Starting tonight, the big screen at the Piazza at Schmidts will be covered in red - and it won't be from a wide-angle shot of the stands at a Phillies game. The Philadelphia Underground Film Festival has partnered with IFC Midnight and its Fantastic Fest to create Monster PUFF, screening five new horror films on five October nights. The best part? It's free. Kicking the festival off at 9 tonight is "The Horde," an East Coast premiere that slashes through an apocalyptic battle of gangsters, police officers and zombies.
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ENTERTAINMENT
June 12, 2014 | BY JEROME MAIDA, For the Daily News
FAMED filmmaker John Carpenter is proud of his career and accomplishments, but sees no need to make things more complicated than they are. One of the myths that has taken on the aura of fact surrounding his classic "Halloween," which made both Jamie Lee Curtis and him stars, was that Carpenter was trying to draw an allegory to the dangers of casual sex. "No," Carpenter said recently by phone. "That's not why I made it. I made it for the same reason it resonates with people. " Which is?
NEWS
July 29, 2013 | By Steven Rea, Inquirer Movie Critic
Iconic silent era photographs . . .. Directors' favorite forgotten films. . . . Essential science fiction . . .. A critic chimes in. We've got books, movie books. Herewith, a roundup of some recent cinema-centric tomes: Still: American Silent Motion Picture Photography (University of Chicago Press, $50). David S. Shields' appropriately photo-packed history of the nascent days of movie publicity - the first photographers to capture silent screen stars on set, on the backlot, in candid settings and staged studio portraits - offers far more than just an amazing collection of images.
ENTERTAINMENT
October 25, 2012 | BY MOLLY EICHEL, Daily News Staff Writer
  IT CAME from the West Coast Video in Audubon, N.J. If Exhumed Films had a tagline like the horror movies it celebrates, the above line may suffice. Even if New Jersey, from some perspectives at least, doesn't have the same terrifying connotation as a black lagoon or outer space. For the past 15 years, Exhumed Films has specialized in showing rare horror films. Some feature familiar (hockey-masked) faces, and others only made brief appearances at drive-ins and grindhouses before time forgot them.
ENTERTAINMENT
June 15, 2012 | Freelance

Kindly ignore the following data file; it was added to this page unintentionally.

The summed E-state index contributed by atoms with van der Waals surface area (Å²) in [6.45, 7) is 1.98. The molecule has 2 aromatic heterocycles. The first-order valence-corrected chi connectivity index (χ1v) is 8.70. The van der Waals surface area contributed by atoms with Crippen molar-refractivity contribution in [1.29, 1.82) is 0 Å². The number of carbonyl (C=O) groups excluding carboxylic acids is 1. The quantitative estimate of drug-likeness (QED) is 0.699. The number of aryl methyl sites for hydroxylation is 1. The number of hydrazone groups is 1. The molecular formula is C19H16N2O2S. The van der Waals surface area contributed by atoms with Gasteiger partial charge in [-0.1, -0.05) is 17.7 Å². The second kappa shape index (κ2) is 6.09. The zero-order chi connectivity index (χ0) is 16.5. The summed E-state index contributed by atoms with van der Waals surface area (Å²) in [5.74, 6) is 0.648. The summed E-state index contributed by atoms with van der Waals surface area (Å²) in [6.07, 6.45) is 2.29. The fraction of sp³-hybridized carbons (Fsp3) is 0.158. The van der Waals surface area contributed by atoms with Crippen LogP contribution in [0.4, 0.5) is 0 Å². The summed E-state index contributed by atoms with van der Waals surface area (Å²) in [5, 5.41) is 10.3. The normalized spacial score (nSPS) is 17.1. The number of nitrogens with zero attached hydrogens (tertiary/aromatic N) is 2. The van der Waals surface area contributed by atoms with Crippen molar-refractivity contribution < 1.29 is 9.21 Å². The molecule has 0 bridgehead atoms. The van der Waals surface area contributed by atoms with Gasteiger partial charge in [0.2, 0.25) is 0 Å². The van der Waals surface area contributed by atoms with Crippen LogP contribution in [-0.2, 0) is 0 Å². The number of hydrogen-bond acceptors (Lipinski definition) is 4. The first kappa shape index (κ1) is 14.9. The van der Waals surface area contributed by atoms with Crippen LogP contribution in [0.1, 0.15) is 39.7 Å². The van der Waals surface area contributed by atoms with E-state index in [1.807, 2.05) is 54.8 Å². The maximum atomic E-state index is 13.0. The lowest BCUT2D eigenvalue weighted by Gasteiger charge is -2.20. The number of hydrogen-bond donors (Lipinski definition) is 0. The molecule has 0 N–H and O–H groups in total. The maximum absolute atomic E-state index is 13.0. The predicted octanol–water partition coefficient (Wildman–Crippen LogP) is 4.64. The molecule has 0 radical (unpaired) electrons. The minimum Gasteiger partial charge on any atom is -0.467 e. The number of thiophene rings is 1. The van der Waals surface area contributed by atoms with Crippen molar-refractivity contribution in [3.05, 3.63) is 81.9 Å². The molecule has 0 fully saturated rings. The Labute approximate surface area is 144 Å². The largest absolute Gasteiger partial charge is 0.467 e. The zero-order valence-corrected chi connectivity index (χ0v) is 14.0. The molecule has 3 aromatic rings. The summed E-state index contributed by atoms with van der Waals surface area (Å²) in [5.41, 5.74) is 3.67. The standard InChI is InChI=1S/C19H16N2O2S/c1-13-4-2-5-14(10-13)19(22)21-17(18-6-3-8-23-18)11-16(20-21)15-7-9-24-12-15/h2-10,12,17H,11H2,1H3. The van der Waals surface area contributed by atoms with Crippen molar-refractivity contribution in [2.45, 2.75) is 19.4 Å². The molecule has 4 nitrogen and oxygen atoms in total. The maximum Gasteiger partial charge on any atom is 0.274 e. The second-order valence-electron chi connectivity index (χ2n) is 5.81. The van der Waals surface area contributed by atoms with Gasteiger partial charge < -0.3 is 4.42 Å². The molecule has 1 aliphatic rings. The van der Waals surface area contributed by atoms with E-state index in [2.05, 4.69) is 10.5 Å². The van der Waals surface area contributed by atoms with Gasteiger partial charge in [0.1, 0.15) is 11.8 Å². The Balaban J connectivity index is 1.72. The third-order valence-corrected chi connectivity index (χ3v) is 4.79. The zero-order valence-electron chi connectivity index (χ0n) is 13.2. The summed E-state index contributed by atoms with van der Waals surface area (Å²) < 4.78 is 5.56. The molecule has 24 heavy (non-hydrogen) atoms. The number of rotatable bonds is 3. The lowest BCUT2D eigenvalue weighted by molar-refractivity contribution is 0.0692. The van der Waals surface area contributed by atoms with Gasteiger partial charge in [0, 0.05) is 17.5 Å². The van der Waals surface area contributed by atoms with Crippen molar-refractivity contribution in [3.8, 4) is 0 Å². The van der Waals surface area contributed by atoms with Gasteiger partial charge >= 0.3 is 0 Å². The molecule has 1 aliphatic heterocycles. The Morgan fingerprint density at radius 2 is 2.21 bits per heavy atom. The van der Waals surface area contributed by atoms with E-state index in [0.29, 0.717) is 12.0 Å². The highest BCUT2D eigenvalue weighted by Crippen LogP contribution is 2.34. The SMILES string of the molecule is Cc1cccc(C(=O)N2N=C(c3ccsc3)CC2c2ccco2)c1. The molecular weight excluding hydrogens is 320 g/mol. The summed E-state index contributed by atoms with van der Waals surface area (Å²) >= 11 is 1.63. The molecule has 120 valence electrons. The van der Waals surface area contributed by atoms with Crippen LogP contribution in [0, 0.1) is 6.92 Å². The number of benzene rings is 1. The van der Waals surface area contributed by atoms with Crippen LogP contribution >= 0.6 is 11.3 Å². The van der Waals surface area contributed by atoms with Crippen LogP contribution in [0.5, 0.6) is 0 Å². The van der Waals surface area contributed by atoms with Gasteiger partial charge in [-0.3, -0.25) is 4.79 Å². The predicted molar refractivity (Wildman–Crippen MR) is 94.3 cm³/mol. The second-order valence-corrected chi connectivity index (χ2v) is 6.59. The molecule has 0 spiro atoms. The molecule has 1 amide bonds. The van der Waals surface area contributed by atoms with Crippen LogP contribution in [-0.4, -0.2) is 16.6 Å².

HALLOWEEN COMES early this year for fans of the wild and the weird. The Philadelphia Museum of Contemporary Art presents a terrifying lineup of horror entertainment and activities during its Mausoleum Art Show and the Mausoleum Horror Convention, an all-day event that includes short films, a trivia contest, a drawing workshop, and vendors. Friday night's lead-in to the convention is the Mausoleum Art Show of Horror, which will feature the North American Tour of Terror, a selection of nine short horror films.
ENTERTAINMENT
May 11, 2012 | By Tirdad Derakhshani, Inquirer Staff Writer
The French haven't exactly been famous for their horror films, having entered the game only in the past two decades with a crop of directors including Eric Valette ( Maléfique ), Alexandre Aja ( High Tension ), and Pascal Laugier ( House of Voices ). That is, unless you count the prolific visionary (or charlatan, depending on your point of view) Jean Rollin (1938-2010), a master of the peculiarly Gallic genre, the fantastique, and who released 52 features between 1968 and 2009.
ENTERTAINMENT
October 29, 2011
What follows are edited excerpts from Tirdad Derakhshani's horror-movie chat Thursday on philly.com:   Tirdad Derakhshani : Dear horror-movie aficionados, today I'd like to talk about what makes a horror movie good. What are the best horror movies ever made? I'm troubled by most mainstream critics' best-of lists because they include virtually the same films. Sure, it's critical consensus - or is it laziness? A large majority of the films listed were made after 1980, almost all after 1970.
ENTERTAINMENT
September 30, 2011 | BY DAVE RICHARDS, Erie Times-News, Pa
DURING HOLLYWOOD'S glory days, the biggest stars - Clark Gable, Spencer Tracy, Katharine Hepburn, James Stewart, etc. - wouldn't be caught dead in a horror movie. In 2011, however, horror is no longer a scary word for actors. Mr. James Bond himself, Daniel Craig, stars with his wife and Oscar winner Rachel Weisz in "Dream House," which opens today. That was Colin Farrell biting necks in August's "Fright Night," while Oscar winner Benicio Del Toro became the Wolfman in 2010. On TV, FX's new series "American Horror Story" will feature such names as Dylan McDermott, Jessica Lange and Frances Conroy.
NEWS
September 11, 2011
Eve Brent, 81, a veteran character actress whose most recognizable role was Jane to Gordon Scott's Tarzan, died Aug. 27 in Sun Valley, Calif. Ms. Brent rebooted the character of Jane, Tarzan's civilized love interest, in the 1958 films Tarzan and the Trappers and Tarzan's Fight for Life , after Jane was left out of the two previous Tarzan movies. She said she took the part to please her son, who was then about 6. But although it raised her profile, she later concluded it had been a disastrous career move.
NEWS
October 21, 2010 | By Jeff Gammage, Inquirer Staff Writer
It promises to be as frightening as a dive into the Black Lagoon, an expedition to Skull Island, or a night in the woods at Camp Crystal Lake. And that's how people like it. The fifth annual Terror Film Festival opens Thursday, presenting three days of the creepiest independent films to be found this side of the Borgo Pass. "People like being scared," said festival director Felix Diaz, who is also a producer, writer, and performer. "There are a lot of levels and shadings, and academic intellectualism, but in the end: It makes your heart race.